Three selected mussel tissues (digestive gland, mantle, and gills) were studied to determine which was the most suitable for the potential use of the cellular energy allocation (CEA) methodology in indigenous mussels Mytilus galloprovincialis. In addition, the applicability of CEA in the assessment of natural stress caused by salinity fluctuations in stratified estuary was tested in selected tissues. It was important to identify the mussel gender to reliably assess the changes in organism energy budget. CEA value was calculated as a ratio between available energy (Ea) and energy consumption (Ec). Mantle tissue was under the strongest influence of the differences in protein and lipid content between male and female mussels, and therefore reflected physiological changes in the organism itself, rather than those caused by natural environmental stress. CEA in gills had lower values than in mantle and digestive gland, and was similar at two selected sampling sites, so the changes in CEA caused by natural stress could not be detected in the gill tissue. Greater Ec in mussels from the estuarine site than from the coastal site was detected only in the digestive gland tissue, and can probably be attributed to the energetically costly maintenance of osmotic balance. Last, using digestive gland tissue in CEA analysis demonstrated a clear difference between coastal and estuarine sampling sites, providing the measure of the natural stress posed by variations in salinity.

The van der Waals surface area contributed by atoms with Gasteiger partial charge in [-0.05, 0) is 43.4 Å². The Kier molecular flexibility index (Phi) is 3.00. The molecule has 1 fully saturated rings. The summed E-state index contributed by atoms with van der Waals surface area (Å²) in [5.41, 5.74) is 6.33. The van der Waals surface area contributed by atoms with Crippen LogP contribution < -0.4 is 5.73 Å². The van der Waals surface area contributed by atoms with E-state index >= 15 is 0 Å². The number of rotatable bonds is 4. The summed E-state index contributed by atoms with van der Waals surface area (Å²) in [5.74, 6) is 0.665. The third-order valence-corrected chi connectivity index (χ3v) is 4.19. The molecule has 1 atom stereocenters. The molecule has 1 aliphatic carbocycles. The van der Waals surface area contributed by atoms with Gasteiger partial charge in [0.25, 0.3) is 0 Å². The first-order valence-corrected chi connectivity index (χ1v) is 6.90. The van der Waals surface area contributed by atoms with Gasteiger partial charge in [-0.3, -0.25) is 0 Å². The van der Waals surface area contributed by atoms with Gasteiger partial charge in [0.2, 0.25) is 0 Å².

You have requested a machine translation of selected content from our databases. This functionality is provided solely for your convenience and is in no way intended to replace human translation. Neither BioOne nor the owners and publishers of the content make, and they explicitly disclaim, any express or implied representations or warranties of any kind, including, without limitation, representations and warranties as to the functionality of the translation feature or the accuracy or completeness of the translations.
Translations are not retained in our system. Your use of this feature and the translations is subject to all use restrictions contained in the Terms and Conditions of Use of the BioOne website.
Vol. 31 • No. 1